Asset managers have had a good run so far this year. The JSE Top 40 increased by 9.5% in the first two weeks of 2023 – very close to many funds’ benchmark of inflation plus 3%. Give it another week and fund managers can take the rest of the year off.
While equities worldwide, across all sectors, started the year on a positive note, the SA market jumped largely as a result of the recovery of only one share.
More than 10 000km from the JSE, Tencent recovered sharply on the Hong Kong Stock Exchange as investors focused on the positives of expectations of renewed growth in the Chinese economy and state authorities giving Tencent new scope to conduct business.
Tencent’s share price doubled within the space of a few months, from a low of HK$190 at the end of October 2022 to the current HK$382.
Read: Tencent shares nearly double from October low as crackdown eases
Naspers and Prosus followed. Naspers increased 91% from R1 754 to R3 360 and Prosus by 77% from R784 to just short of R1 390.
The JSE Top 40 increased to a record high of 73757. The record probably holds even after adjusting for inflation.
The good news should however come with a lengthy disclaimer – nobody knows what is really happening in China or what might happen next.
Will Tencent keep on running, considering that the share is still way below its record high of above HK$700? Or will the new dispensation of the Chinese government taking ‘golden shares’ rein in unbridled capitalistic excesses?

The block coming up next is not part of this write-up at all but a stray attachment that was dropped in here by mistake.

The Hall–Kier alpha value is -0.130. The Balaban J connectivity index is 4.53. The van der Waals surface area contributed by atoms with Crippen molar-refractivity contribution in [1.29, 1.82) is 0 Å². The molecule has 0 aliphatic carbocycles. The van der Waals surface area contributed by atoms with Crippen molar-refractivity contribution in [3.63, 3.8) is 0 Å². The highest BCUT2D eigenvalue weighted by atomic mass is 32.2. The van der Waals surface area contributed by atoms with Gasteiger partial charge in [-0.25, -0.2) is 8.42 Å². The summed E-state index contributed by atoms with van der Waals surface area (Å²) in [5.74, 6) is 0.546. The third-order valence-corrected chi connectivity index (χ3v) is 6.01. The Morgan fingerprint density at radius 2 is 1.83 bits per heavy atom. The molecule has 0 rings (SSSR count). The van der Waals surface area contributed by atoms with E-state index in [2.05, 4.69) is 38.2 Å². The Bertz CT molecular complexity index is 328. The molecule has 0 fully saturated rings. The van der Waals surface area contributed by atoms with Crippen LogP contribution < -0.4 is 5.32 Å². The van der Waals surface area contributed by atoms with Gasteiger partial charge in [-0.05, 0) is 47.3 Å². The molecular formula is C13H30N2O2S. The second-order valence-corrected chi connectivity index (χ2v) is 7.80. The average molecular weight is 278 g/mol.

The Chinese government took strong action against tech companies during the last few years to limit their growth, their influence on society, and the perceived power of their multi-billionaire founders. In the case of Tencent, government banned the launch of new online games, ordered Tencent to limit the hours that kids can spend online playing games, and took a very hard look at Tencent’s financial applications.
Tencent tanks to pre-Covid levels (Mar 2022)
Tencent disappoints after lockdowns, crackdown wipe out growth (May 2022)
It even placed restrictions on Tencent’s online educational offering, citing concern about the contents and the fact that children are spending too much time online.
When announced, these restrictions caused Tencent to crash, and the recent easing saw it recovering.